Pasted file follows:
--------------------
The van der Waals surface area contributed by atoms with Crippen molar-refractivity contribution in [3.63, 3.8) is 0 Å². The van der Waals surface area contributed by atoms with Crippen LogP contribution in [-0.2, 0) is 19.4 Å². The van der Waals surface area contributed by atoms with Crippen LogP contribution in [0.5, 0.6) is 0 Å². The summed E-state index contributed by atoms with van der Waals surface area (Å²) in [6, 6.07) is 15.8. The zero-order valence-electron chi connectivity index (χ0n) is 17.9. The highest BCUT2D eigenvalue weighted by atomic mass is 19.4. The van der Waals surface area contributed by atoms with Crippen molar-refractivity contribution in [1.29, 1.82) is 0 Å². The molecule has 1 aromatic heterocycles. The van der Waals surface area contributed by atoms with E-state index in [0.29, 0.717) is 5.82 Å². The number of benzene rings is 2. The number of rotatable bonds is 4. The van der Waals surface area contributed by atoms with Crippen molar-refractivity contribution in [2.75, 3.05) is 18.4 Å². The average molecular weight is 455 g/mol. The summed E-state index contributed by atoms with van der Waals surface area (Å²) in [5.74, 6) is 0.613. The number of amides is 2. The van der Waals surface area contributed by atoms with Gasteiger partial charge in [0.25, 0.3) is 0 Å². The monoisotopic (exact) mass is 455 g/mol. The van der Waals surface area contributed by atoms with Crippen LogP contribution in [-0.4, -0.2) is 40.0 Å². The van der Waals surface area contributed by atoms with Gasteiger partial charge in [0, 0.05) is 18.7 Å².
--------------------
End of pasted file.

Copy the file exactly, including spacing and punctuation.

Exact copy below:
The van der Waals surface area contributed by atoms with Crippen molar-refractivity contribution in [3.63, 3.8) is 0 Å². The van der Waals surface area contributed by atoms with Crippen LogP contribution in [-0.2, 0) is 19.4 Å². The van der Waals surface area contributed by atoms with Crippen LogP contribution in [0.5, 0.6) is 0 Å². The summed E-state index contributed by atoms with van der Waals surface area (Å²) in [6, 6.07) is 15.8. The zero-order valence-electron chi connectivity index (χ0n) is 17.9. The highest BCUT2D eigenvalue weighted by atomic mass is 19.4. The van der Waals surface area contributed by atoms with Crippen molar-refractivity contribution in [1.29, 1.82) is 0 Å². The molecule has 1 aromatic heterocycles. The van der Waals surface area contributed by atoms with E-state index in [0.29, 0.717) is 5.82 Å². The number of benzene rings is 2. The number of rotatable bonds is 4. The van der Waals surface area contributed by atoms with Crippen molar-refractivity contribution in [2.75, 3.05) is 18.4 Å². The average molecular weight is 455 g/mol. The summed E-state index contributed by atoms with van der Waals surface area (Å²) in [5.74, 6) is 0.613. The number of amides is 2. The van der Waals surface area contributed by atoms with Gasteiger partial charge in [0.25, 0.3) is 0 Å². The monoisotopic (exact) mass is 455 g/mol. The van der Waals surface area contributed by atoms with Crippen LogP contribution in [-0.4, -0.2) is 40.0 Å². The van der Waals surface area contributed by atoms with Gasteiger partial charge in [0, 0.05) is 18.7 Å².